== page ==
Phenotypic screening for quinolone resistance in Escherichia coli

Abstract

Recent studies show that rectal colonization with low-level ciprofloxacin-resistant Escherichia coli (ciprofloxacin minimal inhibitory concentration (MIC) above the epidemiological cutoff point, but below the clinical breakpoint for resistance), i.e., in the range > 0.06–0.5 mg/L is an independent risk factor for febrile urinary tract infection after transrectal ultrasound-guided biopsy (TRUS-B) of the prostate, adding to the other risk posed by established ciprofloxacin resistance in E. coli (MIC > 0.5 mg/L) as currently defined. We aimed to identify the quinolone that by disk diffusion best discriminates phenotypic wild-type isolates (ciprofloxacin MIC ≤ 0.06 mg/L) of E. coli from isolates with acquired resistance, and to determine the resistance genotype of each isolate. The susceptibility of 108 E. coli isolates was evaluated by ciprofloxacin, levofloxacin, moxifloxacin, nalidixic acid, and pefloxacin disk diffusion and correlated to ciprofloxacin MIC (broth microdilution) using EUCAST methodology. Genotypic resistance was identified by PCR and DNA sequencing. The specificity was 100% for all quinolone disks. Sensitivity varied substantially, as follows: ciprofloxacin 59%, levofloxacin 46%, moxifloxacin 59%, nalidixic acid 97%, and pefloxacin 97%. We suggest that in situations where low-level quinolone resistance might be of importance, such as when screening for quinolone resistance in fecal samples pre-TRUS-B, a pefloxacin (S ≥ 24 mm) or nalidixic acid (S ≥ 19 mm) disk, or a combination of the two, should be used. In a setting where plasmid-mediated resistance is prevalent, pefloxacin might perform better than nalidixic acid.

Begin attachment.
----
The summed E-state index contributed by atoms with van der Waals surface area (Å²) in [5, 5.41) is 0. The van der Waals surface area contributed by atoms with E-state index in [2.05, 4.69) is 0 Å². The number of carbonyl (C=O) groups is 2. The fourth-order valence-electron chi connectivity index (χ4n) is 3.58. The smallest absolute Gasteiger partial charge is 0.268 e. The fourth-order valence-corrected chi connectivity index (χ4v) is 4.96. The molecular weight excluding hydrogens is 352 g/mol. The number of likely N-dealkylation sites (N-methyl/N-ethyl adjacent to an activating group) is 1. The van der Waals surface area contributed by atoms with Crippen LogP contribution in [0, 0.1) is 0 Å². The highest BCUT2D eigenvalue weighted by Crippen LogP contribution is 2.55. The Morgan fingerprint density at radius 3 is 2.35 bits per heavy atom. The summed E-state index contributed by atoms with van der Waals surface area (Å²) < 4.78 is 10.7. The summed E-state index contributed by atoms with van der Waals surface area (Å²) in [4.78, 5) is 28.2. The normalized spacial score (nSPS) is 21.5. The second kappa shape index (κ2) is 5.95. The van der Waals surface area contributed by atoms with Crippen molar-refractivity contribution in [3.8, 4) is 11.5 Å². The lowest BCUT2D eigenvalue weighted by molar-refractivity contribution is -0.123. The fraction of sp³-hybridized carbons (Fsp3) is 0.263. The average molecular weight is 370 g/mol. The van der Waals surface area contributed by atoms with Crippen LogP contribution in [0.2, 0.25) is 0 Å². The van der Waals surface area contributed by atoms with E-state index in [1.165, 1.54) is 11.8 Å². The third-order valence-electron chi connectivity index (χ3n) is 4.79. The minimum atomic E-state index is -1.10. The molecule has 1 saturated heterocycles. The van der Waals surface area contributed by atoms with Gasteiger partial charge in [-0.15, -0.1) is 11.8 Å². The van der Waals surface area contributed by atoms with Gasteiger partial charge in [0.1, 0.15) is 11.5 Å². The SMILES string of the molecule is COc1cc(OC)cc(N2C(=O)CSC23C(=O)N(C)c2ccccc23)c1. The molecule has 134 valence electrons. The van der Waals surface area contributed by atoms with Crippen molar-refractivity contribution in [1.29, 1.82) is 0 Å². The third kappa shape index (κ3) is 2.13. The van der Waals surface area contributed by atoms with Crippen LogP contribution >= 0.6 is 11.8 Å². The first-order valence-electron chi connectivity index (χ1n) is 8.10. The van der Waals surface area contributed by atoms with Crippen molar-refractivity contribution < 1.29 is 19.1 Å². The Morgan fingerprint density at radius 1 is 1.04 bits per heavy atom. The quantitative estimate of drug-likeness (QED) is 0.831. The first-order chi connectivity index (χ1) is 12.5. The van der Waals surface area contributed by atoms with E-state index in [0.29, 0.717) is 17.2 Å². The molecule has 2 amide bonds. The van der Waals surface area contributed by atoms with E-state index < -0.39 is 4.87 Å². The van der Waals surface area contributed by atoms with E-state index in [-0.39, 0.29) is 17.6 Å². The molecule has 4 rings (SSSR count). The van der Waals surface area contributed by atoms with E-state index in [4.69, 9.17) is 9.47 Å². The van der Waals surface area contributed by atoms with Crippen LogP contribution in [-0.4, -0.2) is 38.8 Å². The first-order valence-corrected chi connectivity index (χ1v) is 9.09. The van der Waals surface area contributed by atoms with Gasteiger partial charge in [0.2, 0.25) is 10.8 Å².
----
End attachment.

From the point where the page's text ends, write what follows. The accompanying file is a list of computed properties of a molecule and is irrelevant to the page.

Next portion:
Zika virus in Vietnam, Laos, and Cambodia: are there health risks for travelers?

Abstract

Vietnam, Laos, and Cambodia have reported first cases of Zika virus (ZIKV) infection since 2010 (Cambodia) and 2016 (Vietnam and Laos). One case of ZIKV-related microcephaly was recognized among a hundred infected cases in these areas, raising a great concern about the health risk related to this virus infection. At least 5 cases of ZIKV infection among travelers to Vietnam, Laos, and Cambodia were recorded. It is noticeable that ZIKV in these areas can cause birth defects. This work aims to discuss the current epidemics of ZIKV in Vietnam, Laos, and Cambodia and update the infection risk of ZIKV for travelers to these areas.

The use of labelled leucocyte scintigraphy to evaluate chronic periprosthetic joint infections: a retrospective multicentre study on 168 patients

Abstract